The Earthquake in Zagreb amid the COVID-19 Pandemic: OPINION

Source
United Nations Office for Disaster Risk Reduction - Regional Office for Europe
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Source: United States Geological Survey

Situation development

In Croatia, this story began on 22 February 2020, with the first death attributed to COVID-19 in Italy. The same day, the Civil Protection Coordination Centre was established by the Croatian Government. It assembled, among others, experts and scientists from the Croatian Institute of Public Health and the University Hospital for Infectious Diseases "Dr. Fran Mihaljević "

The first COVID-19 case in Croatia was identified on 25 February 2020. Until March 11th, there were an average of 1.5 new cases per day. On March 11th, the county of Istria closed the schools and on March 16th the rest of Croatia did the same, closing schools and universities. All decisions, necessary measures and daily situation updates are coordinated by the Civil Protection Coordination Centre and communicated with the media at least twice a day.

On March 21, the Croatian Government (following a suggestion from the Civil Protection Coordination Centre) introduced a “stay at home” order for the whole country due to the pandemic, and the very next day a magnitude 5.5 quake shook the country, mostly damaging the capital city of Zagreb and its nearest urban satellites, affecting almost 1 million people in total.

Earthquake amid a COVID-19 pandemic - Disaster management

Zagreb is situated in a seismically prone area. After the big earthquake in 1880 the possibility that the new earthquakes could occur was clear. It was only a matter of time before an earthquake would hit again. The 2020 Zagreb earthquake caused an unprecedented situation - people ran out from their homes, trying to observe social distancing rules, but when you are panicking from a very visible disaster, it is hard to remember and apply rules from another disaster.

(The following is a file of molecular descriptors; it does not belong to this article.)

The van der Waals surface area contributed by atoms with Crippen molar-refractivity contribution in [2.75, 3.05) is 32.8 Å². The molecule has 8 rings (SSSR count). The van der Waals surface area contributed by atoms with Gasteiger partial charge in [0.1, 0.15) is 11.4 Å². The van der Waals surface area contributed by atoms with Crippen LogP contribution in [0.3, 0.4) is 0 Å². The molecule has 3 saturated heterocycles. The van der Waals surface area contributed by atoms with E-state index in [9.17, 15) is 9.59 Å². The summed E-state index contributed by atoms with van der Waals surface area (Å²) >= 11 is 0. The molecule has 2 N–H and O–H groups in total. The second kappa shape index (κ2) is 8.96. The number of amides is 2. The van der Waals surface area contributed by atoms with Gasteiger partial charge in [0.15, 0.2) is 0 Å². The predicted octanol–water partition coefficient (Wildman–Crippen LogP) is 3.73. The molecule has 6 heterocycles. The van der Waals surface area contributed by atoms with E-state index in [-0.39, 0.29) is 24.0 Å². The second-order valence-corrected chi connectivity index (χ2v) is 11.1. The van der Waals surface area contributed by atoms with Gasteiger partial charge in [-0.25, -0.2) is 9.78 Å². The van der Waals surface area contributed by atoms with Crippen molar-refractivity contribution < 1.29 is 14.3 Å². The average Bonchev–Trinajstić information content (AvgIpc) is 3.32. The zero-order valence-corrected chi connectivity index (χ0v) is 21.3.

In Croatia, first seismic design for buildings was introduced in 1964, and buildings built after that year were not been significantly impacted by the 2020 earthquake. Still, the scenes from Zagreb were quite serious. The highly damaged buildings are situated in the historical city centre of Zagreb, where most of the buildings were built before the 1950’s. These were constructed with brick masonry elements. The Markuševac quarter in the vicinity of the epicentre was also strongly affected and the majority of the highly damaged buildings were either very old or illegal and poorly constructed. The earthquake came in the worst possible moment when nobody knew what is the right thing to do – keep the distance or meet at the gathering area.

The feeling of the earthquake was strong and threatening. The first reaction was to check whether your closest ones were safe and well and to give an advice on how to behave. But then you became aware: COVID-19 and social distance.

Based on past experiences in collaboration with the Croatian scientists and seismic disaster relief experts from the University of Zagreb Faculty of Civil Engineering, in mere minutes the Zagreb Emergency Management Office established communication channels to form a disaster response team. Part of the disaster response team, that was previously trained in various EU funded projects, was immediately dispatched to assess the critical infrastructure and then involved in the disaster relief planning.

Disaster management and immediate response were handled well, still some issues arose that could have been prevented. What went wrong?